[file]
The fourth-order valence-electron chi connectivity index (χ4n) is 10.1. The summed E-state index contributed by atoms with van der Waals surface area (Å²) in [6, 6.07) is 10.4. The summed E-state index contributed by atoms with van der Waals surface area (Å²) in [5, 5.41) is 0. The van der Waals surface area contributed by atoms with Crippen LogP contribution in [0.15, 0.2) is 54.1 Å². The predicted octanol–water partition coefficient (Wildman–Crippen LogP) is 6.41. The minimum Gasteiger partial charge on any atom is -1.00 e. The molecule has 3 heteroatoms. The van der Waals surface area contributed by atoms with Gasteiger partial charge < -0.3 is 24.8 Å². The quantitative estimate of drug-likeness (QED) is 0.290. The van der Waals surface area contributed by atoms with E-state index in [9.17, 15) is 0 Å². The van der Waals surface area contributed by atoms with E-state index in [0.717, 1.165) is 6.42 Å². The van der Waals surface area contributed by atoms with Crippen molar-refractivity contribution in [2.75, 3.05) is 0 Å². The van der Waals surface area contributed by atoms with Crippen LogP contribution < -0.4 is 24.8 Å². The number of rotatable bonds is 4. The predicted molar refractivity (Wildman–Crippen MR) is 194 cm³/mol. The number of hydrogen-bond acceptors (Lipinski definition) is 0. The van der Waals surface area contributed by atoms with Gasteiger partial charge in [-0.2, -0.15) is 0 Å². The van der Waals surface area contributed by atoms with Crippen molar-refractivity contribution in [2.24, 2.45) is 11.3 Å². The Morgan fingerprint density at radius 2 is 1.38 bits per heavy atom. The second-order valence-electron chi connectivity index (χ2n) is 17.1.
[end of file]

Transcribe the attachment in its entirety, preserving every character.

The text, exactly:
The fourth-order valence-electron chi connectivity index (χ4n) is 10.1. The summed E-state index contributed by atoms with van der Waals surface area (Å²) in [6, 6.07) is 10.4. The summed E-state index contributed by atoms with van der Waals surface area (Å²) in [5, 5.41) is 0. The van der Waals surface area contributed by atoms with Crippen LogP contribution in [0.15, 0.2) is 54.1 Å². The predicted octanol–water partition coefficient (Wildman–Crippen LogP) is 6.41. The minimum Gasteiger partial charge on any atom is -1.00 e. The molecule has 3 heteroatoms. The van der Waals surface area contributed by atoms with Gasteiger partial charge < -0.3 is 24.8 Å². The quantitative estimate of drug-likeness (QED) is 0.290. The van der Waals surface area contributed by atoms with E-state index in [9.17, 15) is 0 Å². The van der Waals surface area contributed by atoms with E-state index in [0.717, 1.165) is 6.42 Å². The van der Waals surface area contributed by atoms with Crippen molar-refractivity contribution in [2.75, 3.05) is 0 Å². The van der Waals surface area contributed by atoms with Crippen LogP contribution < -0.4 is 24.8 Å². The number of rotatable bonds is 4. The predicted molar refractivity (Wildman–Crippen MR) is 194 cm³/mol. The number of hydrogen-bond acceptors (Lipinski definition) is 0. The van der Waals surface area contributed by atoms with Gasteiger partial charge in [-0.2, -0.15) is 0 Å². The van der Waals surface area contributed by atoms with Crippen molar-refractivity contribution in [2.24, 2.45) is 11.3 Å². The Morgan fingerprint density at radius 2 is 1.38 bits per heavy atom. The second-order valence-electron chi connectivity index (χ2n) is 17.1.